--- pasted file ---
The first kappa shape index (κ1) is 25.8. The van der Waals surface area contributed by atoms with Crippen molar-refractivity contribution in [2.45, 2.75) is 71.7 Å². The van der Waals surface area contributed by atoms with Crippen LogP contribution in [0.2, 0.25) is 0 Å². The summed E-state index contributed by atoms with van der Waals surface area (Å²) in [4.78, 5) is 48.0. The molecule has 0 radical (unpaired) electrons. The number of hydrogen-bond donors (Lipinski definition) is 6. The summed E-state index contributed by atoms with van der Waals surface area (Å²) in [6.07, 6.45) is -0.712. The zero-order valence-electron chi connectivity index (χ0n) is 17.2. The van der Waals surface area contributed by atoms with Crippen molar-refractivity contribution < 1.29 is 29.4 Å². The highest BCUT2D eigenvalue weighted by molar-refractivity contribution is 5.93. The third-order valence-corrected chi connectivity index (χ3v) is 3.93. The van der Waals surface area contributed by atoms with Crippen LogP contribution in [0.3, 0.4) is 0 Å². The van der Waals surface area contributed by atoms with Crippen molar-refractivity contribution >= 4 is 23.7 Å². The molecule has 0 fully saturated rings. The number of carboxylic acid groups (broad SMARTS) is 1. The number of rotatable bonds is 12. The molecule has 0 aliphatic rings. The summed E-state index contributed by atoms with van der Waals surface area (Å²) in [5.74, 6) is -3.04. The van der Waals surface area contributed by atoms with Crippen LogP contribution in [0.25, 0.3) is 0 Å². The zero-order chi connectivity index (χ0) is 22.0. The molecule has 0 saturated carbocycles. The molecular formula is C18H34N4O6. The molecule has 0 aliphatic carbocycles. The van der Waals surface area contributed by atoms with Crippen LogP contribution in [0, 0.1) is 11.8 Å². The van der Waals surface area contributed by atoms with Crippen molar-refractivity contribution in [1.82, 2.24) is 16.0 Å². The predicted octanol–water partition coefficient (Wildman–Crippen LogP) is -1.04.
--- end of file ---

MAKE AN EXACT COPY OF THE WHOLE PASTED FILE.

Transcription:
The first kappa shape index (κ1) is 25.8. The van der Waals surface area contributed by atoms with Crippen molar-refractivity contribution in [2.45, 2.75) is 71.7 Å². The van der Waals surface area contributed by atoms with Crippen LogP contribution in [0.2, 0.25) is 0 Å². The summed E-state index contributed by atoms with van der Waals surface area (Å²) in [4.78, 5) is 48.0. The molecule has 0 radical (unpaired) electrons. The number of hydrogen-bond donors (Lipinski definition) is 6. The summed E-state index contributed by atoms with van der Waals surface area (Å²) in [6.07, 6.45) is -0.712. The zero-order valence-electron chi connectivity index (χ0n) is 17.2. The van der Waals surface area contributed by atoms with Crippen molar-refractivity contribution < 1.29 is 29.4 Å². The highest BCUT2D eigenvalue weighted by molar-refractivity contribution is 5.93. The third-order valence-corrected chi connectivity index (χ3v) is 3.93. The van der Waals surface area contributed by atoms with Crippen LogP contribution in [0.3, 0.4) is 0 Å². The van der Waals surface area contributed by atoms with Crippen molar-refractivity contribution >= 4 is 23.7 Å². The molecule has 0 fully saturated rings. The number of carboxylic acid groups (broad SMARTS) is 1. The number of rotatable bonds is 12. The molecule has 0 aliphatic rings. The summed E-state index contributed by atoms with van der Waals surface area (Å²) in [5.74, 6) is -3.04. The van der Waals surface area contributed by atoms with Crippen LogP contribution in [0.25, 0.3) is 0 Å². The zero-order chi connectivity index (χ0) is 22.0. The molecule has 0 saturated carbocycles. The molecular formula is C18H34N4O6. The molecule has 0 aliphatic carbocycles. The van der Waals surface area contributed by atoms with Crippen LogP contribution in [0, 0.1) is 11.8 Å². The van der Waals surface area contributed by atoms with Crippen molar-refractivity contribution in [1.82, 2.24) is 16.0 Å². The predicted octanol–water partition coefficient (Wildman–Crippen LogP) is -1.04.